How do you manage the balance between recruiting blue-chippers and building a team to last more than a year?

There’s a balance. You want to recruit the kids who are going to take you to the next level, and that’s the top kids. Then you have to balance it with [recruits] who want to stay with the program for four or five years. … It’s tough, because right now, we want to win—this town wants to win. So we’re going to go for the top guys and [try to] win now.

How realistic should the community be right now when it comes to UNLV’s ability to consistently land the nation’s top recruits?

We have to win first of all. We have to gather attention from the town, the country, to make it really, really [attractive] for kids to come here. Coach Dave brought [back] the running to the game, the freedom, so any kid who is willing and able to score and attack, he’s giving kids the freedom to do it. I think we have the type of program that we can sell to those kind of kids.

This is our first year, and we’ve accomplished a lot. But I think the bigger picture is yet to come.

Who was the trailblazing team of the early 1990s—the Runnin’ Rebels or Michigan’s Fab Five?

Come on, man! UNLV, 1990, of course! We started all that—the black shoes, the long shorts. We started all that, and they continue to take credit for it. And I’m tired of it [laughs]!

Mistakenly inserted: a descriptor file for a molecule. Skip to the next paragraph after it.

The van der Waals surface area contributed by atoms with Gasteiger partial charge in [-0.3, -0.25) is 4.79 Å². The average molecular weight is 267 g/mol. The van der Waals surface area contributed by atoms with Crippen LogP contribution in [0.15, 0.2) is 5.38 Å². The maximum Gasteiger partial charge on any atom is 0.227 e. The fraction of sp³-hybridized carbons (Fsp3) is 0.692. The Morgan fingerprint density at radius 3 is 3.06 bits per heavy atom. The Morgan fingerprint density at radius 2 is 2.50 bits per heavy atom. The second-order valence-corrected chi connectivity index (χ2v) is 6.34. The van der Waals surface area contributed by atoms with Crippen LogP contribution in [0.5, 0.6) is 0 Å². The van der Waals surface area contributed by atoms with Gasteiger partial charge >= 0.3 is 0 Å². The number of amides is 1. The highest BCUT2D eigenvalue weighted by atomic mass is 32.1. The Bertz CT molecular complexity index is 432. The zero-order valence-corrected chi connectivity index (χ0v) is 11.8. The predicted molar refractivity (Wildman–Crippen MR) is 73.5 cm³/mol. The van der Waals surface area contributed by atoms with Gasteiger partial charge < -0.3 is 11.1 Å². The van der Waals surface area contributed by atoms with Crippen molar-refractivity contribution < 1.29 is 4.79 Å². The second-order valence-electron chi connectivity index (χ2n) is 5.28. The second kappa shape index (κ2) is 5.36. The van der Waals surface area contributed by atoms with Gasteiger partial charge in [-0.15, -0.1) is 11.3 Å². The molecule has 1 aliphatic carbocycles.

How would current Rebel Mike Moser have fit in on the 1990 title team?

Oh, he would’ve been the seventh or eighth guy [laughs]. No, Mike’s a great talent. He’d have been right in there. The only problem is we had Larry Johnson at that four-spot, and he didn’t come out [of games] much. So it would’ve been hard for Mike to get on the court.

What about Anthony Marshall?

Anthony would’ve fit on that team—he would’ve seen a little more time. But Greg [Anthony] didn’t come out that much, either. A lot of our starting five played a lot of minutes because we were conditioned to play a lot of minutes. Those guys [Moser and Anthony] have great work ethics, and they’re anxious to get better, [so] they would’ve come in and gotten some time—just not as much as they do now! They would’ve been a great scout team for us [laughs].

Hitting a game-winning shot or recording a game-saving steal—what brought you more joy?

Steal. Getting that steal at the last second when a team is trying to go down and score brought me the most joy. Because I’m a defensive player, and defense wins championships—in every sport!

Who wins a game of H-O-R-S-E today: You, Larry Johnson, Greg Anthony or Anderson Hunt?

Me, of course! Come on, now. They’re not in the kind of shape I’m in. The go-to shot would be a jump hook—that would end it.

What’s the one life and/or basketball lesson you learned from Tark that still resonates today?

Never judge a book by its cover—simple as that.